I hope this doesn’t sound self-serving, but I think my modest, self-published book about drug rehab and community mental health as a whole does provide hope to those who work in this business. Many like yourself are smothered by the platitudes of directors, administrators, and so on while otherwise feeling technocratic shards of glass pierce into their sides. I felt in your reaching words something(s) unachieved in our world: passion, bravery; risk inflected with humility. I could feel it in your depiction of that unsatisfying exchange with your manager. A “nice” man, you said. It reminded me of something an old SN once said to our group of supervisees in the three-year program: “there’s nothing nice about being nice”–it was in response to a fellow student who was struggling to manage frame issues, and justifying a lack of confrontation by declaring that confrontation was…well, not nice. In my book I am scathing, I think, about rigid adherence to procedure–the tyranny of the HR manual–when not just common sense, but common thoughtfulness, decency, but above all realness, is called for.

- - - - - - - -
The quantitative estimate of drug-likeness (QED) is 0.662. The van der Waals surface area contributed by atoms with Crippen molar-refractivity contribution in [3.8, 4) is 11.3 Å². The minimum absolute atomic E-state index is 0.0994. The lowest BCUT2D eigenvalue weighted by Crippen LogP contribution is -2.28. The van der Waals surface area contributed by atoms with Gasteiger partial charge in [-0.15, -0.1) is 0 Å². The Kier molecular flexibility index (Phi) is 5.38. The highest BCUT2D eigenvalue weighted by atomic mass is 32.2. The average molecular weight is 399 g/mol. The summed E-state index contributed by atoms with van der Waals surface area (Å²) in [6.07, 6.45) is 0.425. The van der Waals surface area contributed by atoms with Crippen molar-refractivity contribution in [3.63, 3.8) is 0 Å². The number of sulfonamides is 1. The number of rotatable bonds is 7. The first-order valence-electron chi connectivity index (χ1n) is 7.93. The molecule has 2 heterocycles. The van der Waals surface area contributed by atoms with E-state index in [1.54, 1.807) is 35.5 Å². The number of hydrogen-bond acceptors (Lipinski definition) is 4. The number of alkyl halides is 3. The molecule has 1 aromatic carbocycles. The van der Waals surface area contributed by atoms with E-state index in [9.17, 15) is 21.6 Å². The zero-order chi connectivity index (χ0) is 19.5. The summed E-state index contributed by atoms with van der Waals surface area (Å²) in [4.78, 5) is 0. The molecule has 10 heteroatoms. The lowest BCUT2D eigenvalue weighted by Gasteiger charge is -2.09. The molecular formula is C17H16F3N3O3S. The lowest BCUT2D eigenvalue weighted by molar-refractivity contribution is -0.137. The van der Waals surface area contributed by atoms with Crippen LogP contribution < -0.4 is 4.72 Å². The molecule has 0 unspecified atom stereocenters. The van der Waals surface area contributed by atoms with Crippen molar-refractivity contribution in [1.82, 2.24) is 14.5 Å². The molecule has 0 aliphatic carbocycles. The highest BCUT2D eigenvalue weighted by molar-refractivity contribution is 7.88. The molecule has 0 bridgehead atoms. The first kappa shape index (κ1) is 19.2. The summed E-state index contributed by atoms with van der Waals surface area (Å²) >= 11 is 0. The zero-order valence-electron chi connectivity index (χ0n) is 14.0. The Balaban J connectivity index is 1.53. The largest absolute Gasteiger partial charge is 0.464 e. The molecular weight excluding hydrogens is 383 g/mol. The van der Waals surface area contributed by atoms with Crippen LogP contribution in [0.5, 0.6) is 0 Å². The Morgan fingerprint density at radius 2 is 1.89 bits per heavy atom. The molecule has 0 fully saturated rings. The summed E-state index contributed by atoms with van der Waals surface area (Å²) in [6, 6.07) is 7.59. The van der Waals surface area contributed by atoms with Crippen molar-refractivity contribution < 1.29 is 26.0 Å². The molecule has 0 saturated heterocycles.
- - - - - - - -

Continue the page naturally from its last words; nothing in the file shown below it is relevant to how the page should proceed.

There are times when I think that the Masterson model can truly be distilled into these qualities. I reflect on my caseload at any one time and I think, with whom  do I feel spontaneous? who do I really know? what connections feel real to me? More often than not, the best work feels like a jazzy, flowing sense of knowing…something that feels right. That may sound a little soft, and a lot unreliable. It certainly doesn’t sound very “evidence-based” or scientific, or “quantifiable”. But the thing is this: it sounds reliable to me. The reason? I trust myself, whether others do or not. Doesn’t that sound wonderful? Doesn’t it sound like a gift, or a real achievement, if I’m to give myself the credit for doing the work. I’m not saying I’m getting it right with all my patients. I’m saying I can tell who I’m getting it right with, and who I’m not getting it right with.